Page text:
A Native American tribe is demanding that Boston University rename a dormitory in honor of a prominent Native American figure who was massacred by pilgrims along with other tribal members in 1623.
The dormitory, now known as Miles Stand Hall, is named after the military leader of the pilgrims. The Poncapug-based Massachusetts Tribe recently filed a petition to name the building the Vitovamat Memorial Hall in honor of the leader who was killed by Plymouth Colony settlers.
“Long celebrated as a New England folk hero, Miles Standish is remembered by the first people of this land for his acts of violence against his ancestors,” the online petition said. “
The petition also notes that “the call to rename the building comes amid a growing movement to redesign the state seal of Massachusetts, in which the stand’s arm hangs a sword over the head of a Native American.” ۔ “
For more reporting from the Associated Press, see below:
According to tribal history, Standish and his men assassinated the Vito Wamaat and other members of the Massachusetts tribe’s Neponcet band because Standish suspected the Vito Wamaat of plotting against the new English colony. Viet Nam was beheaded and his head was displayed as a warning above the meeting house in Plymouth Colony.
The online petition also argued that the stand had nothing to do with the university or the stately backyard where the dormitory was located. Instead, the dormitory is named after the building’s original Myles Standish Hotel.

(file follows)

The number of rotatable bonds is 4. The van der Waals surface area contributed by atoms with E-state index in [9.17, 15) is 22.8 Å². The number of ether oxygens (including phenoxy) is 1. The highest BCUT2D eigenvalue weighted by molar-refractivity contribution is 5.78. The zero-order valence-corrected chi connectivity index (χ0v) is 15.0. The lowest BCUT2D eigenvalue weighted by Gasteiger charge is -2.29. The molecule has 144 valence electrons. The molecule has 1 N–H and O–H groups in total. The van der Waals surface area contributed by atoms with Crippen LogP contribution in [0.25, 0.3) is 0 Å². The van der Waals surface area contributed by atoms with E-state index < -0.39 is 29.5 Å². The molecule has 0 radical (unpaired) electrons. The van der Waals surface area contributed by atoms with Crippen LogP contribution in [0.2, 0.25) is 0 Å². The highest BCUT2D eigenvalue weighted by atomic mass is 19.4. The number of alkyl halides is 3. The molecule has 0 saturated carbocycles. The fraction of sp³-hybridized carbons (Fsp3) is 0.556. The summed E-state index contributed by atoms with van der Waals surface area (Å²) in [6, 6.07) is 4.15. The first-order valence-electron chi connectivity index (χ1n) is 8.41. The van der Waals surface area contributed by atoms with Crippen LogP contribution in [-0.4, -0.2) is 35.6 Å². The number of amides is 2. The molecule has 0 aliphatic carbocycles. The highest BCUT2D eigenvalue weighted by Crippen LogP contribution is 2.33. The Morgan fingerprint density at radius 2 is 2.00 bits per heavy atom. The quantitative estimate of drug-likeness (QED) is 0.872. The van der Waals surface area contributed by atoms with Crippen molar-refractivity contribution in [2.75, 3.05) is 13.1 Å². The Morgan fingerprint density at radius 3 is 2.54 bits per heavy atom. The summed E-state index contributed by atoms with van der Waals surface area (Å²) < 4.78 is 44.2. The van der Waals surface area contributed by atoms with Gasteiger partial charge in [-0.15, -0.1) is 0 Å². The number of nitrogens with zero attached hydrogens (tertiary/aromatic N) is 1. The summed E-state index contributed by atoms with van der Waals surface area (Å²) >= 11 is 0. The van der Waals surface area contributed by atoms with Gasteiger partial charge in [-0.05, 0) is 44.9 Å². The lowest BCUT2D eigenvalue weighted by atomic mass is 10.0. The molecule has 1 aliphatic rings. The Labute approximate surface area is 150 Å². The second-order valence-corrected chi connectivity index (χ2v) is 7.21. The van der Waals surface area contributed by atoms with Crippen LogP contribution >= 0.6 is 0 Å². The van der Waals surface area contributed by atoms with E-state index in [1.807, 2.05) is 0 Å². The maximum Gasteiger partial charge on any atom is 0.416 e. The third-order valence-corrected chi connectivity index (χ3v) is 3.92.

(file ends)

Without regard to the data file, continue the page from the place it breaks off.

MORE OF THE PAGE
Built in 1925, the beautiful brick hotel was a few steps from the Boston Red Sox’s home, Charles River and Fanway Park. The university bought it in 1949 and converted it into a dorm.
A university spokesman did not respond to a request for comment Tuesday.
Travis Franks, a postdoctoral associate at the university, argued in Tuesday’s op-ed for WBUR that renaming the dorm is the next logical step for BU, which has made its campus a “diverse, equitable and inclusive community.” “What a commitment.
He said the university has made other commendable efforts, such as recognizing Local People’s Day as a university holiday, but noted that local students, staff and teachers are “extremely under-represented” on campus.
“Again, it is important that the university partner with the Massachusetts Tribe at Ponkapog and respect their wishes by making the Wattoomat Memorial Hall a reality,” Franks wrote. “As the first building many visitors meet on campus, it will be a powerful symbol of the WMH University’s commitment to continuous evolution to reflect its core values.”